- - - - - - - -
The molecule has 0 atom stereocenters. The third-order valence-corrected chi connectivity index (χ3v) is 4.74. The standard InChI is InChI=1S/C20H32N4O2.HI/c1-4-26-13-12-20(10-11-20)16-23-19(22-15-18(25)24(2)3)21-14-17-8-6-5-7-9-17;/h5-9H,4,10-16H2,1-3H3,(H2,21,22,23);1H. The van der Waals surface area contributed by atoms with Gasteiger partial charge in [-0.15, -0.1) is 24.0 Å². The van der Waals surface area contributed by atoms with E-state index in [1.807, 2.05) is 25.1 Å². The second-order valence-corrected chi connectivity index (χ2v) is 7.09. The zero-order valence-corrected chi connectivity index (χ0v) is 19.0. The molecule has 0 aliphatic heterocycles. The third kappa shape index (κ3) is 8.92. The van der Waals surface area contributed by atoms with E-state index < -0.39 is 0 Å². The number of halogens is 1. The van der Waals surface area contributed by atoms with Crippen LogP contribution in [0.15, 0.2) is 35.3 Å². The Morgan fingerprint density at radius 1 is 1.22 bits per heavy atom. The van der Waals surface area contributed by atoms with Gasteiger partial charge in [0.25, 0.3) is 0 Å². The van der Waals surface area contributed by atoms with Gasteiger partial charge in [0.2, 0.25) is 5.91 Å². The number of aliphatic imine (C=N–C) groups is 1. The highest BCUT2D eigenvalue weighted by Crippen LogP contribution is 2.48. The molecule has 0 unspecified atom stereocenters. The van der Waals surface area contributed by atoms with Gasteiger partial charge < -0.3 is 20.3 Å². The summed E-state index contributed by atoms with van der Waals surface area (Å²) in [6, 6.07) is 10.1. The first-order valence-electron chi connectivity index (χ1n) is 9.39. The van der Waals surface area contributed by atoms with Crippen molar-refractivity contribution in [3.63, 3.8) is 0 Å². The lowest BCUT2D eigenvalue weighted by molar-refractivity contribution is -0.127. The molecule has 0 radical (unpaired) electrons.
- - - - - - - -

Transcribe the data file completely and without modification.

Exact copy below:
The molecule has 0 atom stereocenters. The third-order valence-corrected chi connectivity index (χ3v) is 4.74. The standard InChI is InChI=1S/C20H32N4O2.HI/c1-4-26-13-12-20(10-11-20)16-23-19(22-15-18(25)24(2)3)21-14-17-8-6-5-7-9-17;/h5-9H,4,10-16H2,1-3H3,(H2,21,22,23);1H. The van der Waals surface area contributed by atoms with Gasteiger partial charge in [-0.15, -0.1) is 24.0 Å². The van der Waals surface area contributed by atoms with E-state index in [1.807, 2.05) is 25.1 Å². The second-order valence-corrected chi connectivity index (χ2v) is 7.09. The zero-order valence-corrected chi connectivity index (χ0v) is 19.0. The molecule has 0 aliphatic heterocycles. The third kappa shape index (κ3) is 8.92. The van der Waals surface area contributed by atoms with E-state index < -0.39 is 0 Å². The number of halogens is 1. The van der Waals surface area contributed by atoms with Crippen LogP contribution in [0.15, 0.2) is 35.3 Å². The Morgan fingerprint density at radius 1 is 1.22 bits per heavy atom. The van der Waals surface area contributed by atoms with Gasteiger partial charge in [0.25, 0.3) is 0 Å². The van der Waals surface area contributed by atoms with Gasteiger partial charge in [0.2, 0.25) is 5.91 Å². The number of aliphatic imine (C=N–C) groups is 1. The highest BCUT2D eigenvalue weighted by Crippen LogP contribution is 2.48. The molecule has 0 unspecified atom stereocenters. The van der Waals surface area contributed by atoms with Gasteiger partial charge < -0.3 is 20.3 Å². The summed E-state index contributed by atoms with van der Waals surface area (Å²) in [6, 6.07) is 10.1. The first-order valence-electron chi connectivity index (χ1n) is 9.39. The van der Waals surface area contributed by atoms with Crippen molar-refractivity contribution in [3.63, 3.8) is 0 Å². The lowest BCUT2D eigenvalue weighted by molar-refractivity contribution is -0.127. The molecule has 0 radical (unpaired) electrons.